Risk dominance and payoff dominance are two related refinements of the Nash equilibrium (NE) solution concept in game theory, defined by John Harsanyi and Reinhard Selten. A Nash equilibrium is considered payoff dominant if it is Pareto superior to all other Nash equilibria in the game.1 When faced with a choice among equilibria, all players would agree on the payoff dominant equilibrium since it offers to each player at least as much payoff as the other Nash equilibria. Conversely, a Nash equilibrium is considered risk dominant if it has the largest basin of attraction (i.e. is less risky). This implies that the more uncertainty players have about the actions of the other player(s), the more likely they will choose the strategy corresponding to it.
The payoff matrix in Figure 1 provides a simple two-player, two-strategy example of a game with two pure Nash equilibria. The strategy pair (Hunt, Hunt) is payoff dominant since payoffs are higher for both players compared to the other pure NE, (Gather, Gather). On the other hand, (Gather, Gather) risk dominates (Hunt, Hunt) since if uncertainty exists about the other player's action, gathering will provide a higher expected payoff. The game in Figure 1 is a well-known game-theoretic dilemma called stag hunt. The rationale behind it is that communal action (hunting) yields a higher return if all players combine their skills, but if it is unknown whether the other player helps in hunting, gathering might turn out to be the better individual strategy for food provision, since it does not depend on coordinating with the other player. In addition, gathering alone is preferred to gathering in competition with others. Like the Prisoner's dilemma, it provides a reason why collective action might fail in the absence of credible commitments.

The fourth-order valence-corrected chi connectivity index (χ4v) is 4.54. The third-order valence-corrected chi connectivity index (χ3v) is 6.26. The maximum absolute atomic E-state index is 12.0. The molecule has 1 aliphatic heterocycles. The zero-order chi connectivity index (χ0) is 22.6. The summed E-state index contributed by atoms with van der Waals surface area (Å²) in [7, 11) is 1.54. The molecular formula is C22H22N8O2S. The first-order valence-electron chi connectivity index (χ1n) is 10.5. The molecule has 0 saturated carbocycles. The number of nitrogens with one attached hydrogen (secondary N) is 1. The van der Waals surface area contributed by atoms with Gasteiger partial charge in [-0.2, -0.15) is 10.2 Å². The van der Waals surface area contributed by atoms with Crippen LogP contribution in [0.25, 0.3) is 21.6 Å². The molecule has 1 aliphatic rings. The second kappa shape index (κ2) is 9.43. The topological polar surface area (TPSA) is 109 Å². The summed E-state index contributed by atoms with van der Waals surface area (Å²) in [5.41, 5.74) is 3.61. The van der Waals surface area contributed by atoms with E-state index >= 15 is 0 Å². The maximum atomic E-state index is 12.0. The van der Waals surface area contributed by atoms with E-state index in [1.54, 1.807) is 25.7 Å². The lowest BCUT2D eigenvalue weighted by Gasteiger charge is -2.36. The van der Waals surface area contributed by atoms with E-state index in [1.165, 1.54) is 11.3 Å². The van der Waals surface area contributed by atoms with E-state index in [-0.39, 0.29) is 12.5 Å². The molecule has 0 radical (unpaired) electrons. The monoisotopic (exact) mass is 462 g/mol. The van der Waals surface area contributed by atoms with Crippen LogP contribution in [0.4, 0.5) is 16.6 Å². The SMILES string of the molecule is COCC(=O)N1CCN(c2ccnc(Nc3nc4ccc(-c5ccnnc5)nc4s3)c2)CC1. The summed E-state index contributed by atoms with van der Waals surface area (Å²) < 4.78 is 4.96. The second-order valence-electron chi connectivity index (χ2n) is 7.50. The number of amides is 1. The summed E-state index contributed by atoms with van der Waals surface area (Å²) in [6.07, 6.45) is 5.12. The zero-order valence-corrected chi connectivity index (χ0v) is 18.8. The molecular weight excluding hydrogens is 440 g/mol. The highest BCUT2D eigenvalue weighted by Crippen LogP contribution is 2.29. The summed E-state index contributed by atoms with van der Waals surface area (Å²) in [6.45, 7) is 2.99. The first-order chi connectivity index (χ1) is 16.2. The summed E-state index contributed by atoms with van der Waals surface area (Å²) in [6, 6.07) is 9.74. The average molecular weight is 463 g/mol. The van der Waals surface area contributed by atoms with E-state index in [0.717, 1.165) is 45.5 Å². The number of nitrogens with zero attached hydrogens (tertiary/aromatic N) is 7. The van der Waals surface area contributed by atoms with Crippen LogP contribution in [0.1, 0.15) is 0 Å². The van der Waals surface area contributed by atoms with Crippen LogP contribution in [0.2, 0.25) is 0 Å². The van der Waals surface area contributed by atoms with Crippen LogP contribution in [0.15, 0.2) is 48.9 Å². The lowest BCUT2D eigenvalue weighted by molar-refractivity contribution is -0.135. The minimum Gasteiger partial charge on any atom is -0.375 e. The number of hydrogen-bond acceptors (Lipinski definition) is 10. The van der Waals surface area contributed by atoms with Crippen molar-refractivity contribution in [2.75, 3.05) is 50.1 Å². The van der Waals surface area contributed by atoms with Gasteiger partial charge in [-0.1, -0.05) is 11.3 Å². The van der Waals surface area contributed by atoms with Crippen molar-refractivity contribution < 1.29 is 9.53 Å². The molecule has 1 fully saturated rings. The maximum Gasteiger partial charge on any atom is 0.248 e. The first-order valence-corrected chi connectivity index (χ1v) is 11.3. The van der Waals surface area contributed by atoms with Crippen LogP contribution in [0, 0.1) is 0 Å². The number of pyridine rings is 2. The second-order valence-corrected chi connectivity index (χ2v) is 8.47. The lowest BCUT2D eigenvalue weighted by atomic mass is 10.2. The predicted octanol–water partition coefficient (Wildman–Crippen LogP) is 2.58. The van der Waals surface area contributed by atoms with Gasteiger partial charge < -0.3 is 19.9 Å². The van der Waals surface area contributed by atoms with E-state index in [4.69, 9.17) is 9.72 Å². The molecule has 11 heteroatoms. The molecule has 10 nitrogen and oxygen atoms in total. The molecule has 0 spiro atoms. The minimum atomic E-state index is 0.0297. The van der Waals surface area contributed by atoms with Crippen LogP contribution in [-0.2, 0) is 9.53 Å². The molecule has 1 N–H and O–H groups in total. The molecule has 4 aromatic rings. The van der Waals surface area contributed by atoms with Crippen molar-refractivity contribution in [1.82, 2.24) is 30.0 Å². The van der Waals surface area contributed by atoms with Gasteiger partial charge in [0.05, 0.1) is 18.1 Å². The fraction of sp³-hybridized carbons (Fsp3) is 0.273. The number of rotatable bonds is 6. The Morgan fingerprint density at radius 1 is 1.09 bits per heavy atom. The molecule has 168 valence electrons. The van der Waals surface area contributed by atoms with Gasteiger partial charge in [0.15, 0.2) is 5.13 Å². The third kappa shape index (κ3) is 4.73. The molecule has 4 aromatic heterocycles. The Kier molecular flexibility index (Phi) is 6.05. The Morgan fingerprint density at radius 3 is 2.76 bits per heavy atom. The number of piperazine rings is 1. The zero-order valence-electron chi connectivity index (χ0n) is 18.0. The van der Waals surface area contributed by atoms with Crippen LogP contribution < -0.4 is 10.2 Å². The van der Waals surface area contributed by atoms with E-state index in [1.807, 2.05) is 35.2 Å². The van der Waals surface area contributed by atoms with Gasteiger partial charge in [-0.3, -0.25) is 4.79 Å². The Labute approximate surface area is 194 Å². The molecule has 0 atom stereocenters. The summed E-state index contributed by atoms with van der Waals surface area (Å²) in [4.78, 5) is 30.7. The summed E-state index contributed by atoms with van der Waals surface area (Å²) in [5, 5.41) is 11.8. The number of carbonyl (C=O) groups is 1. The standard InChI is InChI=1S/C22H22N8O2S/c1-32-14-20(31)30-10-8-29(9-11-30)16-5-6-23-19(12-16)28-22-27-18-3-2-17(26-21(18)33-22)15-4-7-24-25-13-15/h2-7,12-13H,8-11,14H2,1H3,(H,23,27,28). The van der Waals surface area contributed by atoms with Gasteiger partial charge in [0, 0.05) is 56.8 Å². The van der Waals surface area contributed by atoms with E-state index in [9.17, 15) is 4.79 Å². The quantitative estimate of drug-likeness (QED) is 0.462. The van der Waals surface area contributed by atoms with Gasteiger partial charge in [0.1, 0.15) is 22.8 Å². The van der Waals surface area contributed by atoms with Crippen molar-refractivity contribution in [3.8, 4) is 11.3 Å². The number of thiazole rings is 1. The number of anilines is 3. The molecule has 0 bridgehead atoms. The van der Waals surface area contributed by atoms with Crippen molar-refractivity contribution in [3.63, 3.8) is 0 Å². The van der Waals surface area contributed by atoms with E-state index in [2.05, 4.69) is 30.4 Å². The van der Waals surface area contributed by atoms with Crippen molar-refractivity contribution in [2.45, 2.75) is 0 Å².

Famous quotes containing the words risk and/or dominance:
“I saw the man my friend ... wants pardoned, Thomas Flinton. He is a bright, good-looking fellow.... Of his innocence all are confident. The governor strikes me as a man seeking popularity, who lacks the independence and manhood to do right at the risk of losing popularity. Afraid of what will be said. He is prejudiced against the Irish and Democrats.”
—Rutherford Birchard Hayes (18221893)
“It is better for a woman to compete impersonally in society, as men do, than to compete for dominance in her own home with her husband, compete with her neighbors for empty status, and so smother her son that he cannot compete at all.”
—Betty Friedan (b. 1921)